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Yes, but in the case of switching to versions that contain new amendments, these should be reviewed manually anyways before the update to know if they (currently) should be "vetoed" (voted "no") or not. IMHO it is part of the responsibility of operating a validator to vote on these things (including fees and reserves by the way), so making people choose instead of silently assuming consent might be a good compromise to offering "abstain" votes and more complicated schemes around that.

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6 hours ago, Sukrim said:

Yes, but in the case of switching to versions that contain new amendments, these should be reviewed manually anyways before the update to know if they (currently) should be "vetoed" (voted "no") or not. IMHO it is part of the responsibility of operating a validator to vote on these things (including fees and reserves by the way), so making people choose instead of silently assuming consent might be a good compromise to offering "abstain" votes and more complicated schemes around that.

I think that validator operators do make an explicit choice: to upgrade or not to upgrade.

If I choose to install 1.3 (when it becomes available) isn’t that me explicitly making a choice? I can make further explicit choices: to opt to veto amendments introduced in 1.3.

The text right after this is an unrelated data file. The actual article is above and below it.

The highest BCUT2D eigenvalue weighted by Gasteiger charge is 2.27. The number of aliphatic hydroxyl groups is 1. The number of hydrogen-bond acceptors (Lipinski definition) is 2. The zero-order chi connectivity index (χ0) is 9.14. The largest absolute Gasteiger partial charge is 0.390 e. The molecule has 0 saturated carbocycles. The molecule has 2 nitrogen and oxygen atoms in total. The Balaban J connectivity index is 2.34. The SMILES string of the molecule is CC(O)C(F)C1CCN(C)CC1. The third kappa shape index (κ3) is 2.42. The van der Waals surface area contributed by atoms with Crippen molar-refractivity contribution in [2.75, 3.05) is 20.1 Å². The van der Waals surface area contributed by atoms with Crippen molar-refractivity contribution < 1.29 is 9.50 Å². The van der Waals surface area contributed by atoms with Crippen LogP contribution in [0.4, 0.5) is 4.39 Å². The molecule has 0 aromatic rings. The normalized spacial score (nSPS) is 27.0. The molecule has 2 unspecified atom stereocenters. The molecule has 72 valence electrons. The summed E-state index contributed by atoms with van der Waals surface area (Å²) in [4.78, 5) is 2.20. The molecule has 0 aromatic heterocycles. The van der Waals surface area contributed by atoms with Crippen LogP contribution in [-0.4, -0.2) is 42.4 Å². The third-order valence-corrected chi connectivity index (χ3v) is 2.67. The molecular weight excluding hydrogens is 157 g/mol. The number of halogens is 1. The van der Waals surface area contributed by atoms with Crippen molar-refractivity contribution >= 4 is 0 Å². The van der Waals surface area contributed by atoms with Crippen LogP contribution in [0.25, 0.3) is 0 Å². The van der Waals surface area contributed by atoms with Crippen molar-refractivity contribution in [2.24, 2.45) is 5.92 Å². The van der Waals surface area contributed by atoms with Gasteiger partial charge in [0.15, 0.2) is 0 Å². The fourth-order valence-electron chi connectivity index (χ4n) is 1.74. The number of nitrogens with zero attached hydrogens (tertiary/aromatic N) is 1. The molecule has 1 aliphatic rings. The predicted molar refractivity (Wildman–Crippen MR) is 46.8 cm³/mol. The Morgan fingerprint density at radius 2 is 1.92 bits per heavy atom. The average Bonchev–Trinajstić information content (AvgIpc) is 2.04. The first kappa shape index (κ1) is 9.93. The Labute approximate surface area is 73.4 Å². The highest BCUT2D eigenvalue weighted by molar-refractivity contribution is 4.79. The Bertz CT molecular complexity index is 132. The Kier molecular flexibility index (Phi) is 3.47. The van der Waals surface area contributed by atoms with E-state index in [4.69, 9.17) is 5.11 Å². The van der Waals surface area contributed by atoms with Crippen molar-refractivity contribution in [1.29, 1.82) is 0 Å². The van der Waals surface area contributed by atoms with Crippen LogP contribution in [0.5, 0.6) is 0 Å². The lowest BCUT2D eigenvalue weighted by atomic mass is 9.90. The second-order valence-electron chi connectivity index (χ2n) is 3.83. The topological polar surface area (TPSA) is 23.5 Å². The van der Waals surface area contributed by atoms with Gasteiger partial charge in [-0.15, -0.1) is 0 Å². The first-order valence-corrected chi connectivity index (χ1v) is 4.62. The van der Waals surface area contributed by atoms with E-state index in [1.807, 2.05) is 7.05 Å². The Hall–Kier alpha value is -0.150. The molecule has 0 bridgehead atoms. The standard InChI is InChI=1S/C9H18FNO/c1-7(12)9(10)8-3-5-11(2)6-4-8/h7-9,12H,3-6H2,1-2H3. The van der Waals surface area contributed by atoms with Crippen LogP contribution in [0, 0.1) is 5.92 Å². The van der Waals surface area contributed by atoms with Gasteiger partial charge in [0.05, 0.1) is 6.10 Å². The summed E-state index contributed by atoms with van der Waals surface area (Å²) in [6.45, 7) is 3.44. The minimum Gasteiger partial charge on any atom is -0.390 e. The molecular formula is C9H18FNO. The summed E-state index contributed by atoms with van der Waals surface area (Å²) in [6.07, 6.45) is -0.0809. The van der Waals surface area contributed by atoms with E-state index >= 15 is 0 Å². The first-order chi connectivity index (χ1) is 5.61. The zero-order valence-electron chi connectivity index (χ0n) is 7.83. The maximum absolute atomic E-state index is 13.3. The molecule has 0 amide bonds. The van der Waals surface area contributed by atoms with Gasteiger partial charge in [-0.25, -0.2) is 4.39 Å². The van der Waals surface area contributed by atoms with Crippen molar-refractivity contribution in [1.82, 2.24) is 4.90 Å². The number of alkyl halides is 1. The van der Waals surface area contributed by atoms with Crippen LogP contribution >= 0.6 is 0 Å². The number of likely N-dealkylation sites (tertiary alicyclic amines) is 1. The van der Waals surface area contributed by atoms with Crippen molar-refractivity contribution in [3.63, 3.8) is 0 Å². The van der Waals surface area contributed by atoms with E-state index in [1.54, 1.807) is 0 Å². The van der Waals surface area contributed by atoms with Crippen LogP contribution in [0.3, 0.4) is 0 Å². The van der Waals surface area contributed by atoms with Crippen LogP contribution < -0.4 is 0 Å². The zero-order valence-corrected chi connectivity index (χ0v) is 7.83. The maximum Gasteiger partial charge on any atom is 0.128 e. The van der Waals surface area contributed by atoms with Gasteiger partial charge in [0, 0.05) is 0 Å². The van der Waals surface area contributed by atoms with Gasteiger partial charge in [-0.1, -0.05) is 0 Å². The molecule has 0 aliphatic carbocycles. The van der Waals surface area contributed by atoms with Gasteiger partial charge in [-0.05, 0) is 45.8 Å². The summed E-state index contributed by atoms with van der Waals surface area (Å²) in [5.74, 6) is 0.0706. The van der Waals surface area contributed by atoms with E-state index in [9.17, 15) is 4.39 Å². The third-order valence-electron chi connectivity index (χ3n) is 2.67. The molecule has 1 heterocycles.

Conversely, if I choose to remain on 1.2, isn’t that me explicitly making a choice too? I can, again, make further explicit choices: to support amendments that my server doesn’t know about (and there are reasons I may want to do that).

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23 minutes ago, nikb said:

If I choose to install 1.3 (when it becomes available) isn’t that me explicitly making a choice?

About the server version, yes. About the amendments contained in that version... well, that's a bit more complicated. In theory you can also choose which features are enabled in your web browser, in practice you probably will go with whatever your browser vendor sets as default initially and only deviate if you absolutely have to (e.g. to enable beta features or to allow a connection that the browser sees as insecure because it doesn't know the CA).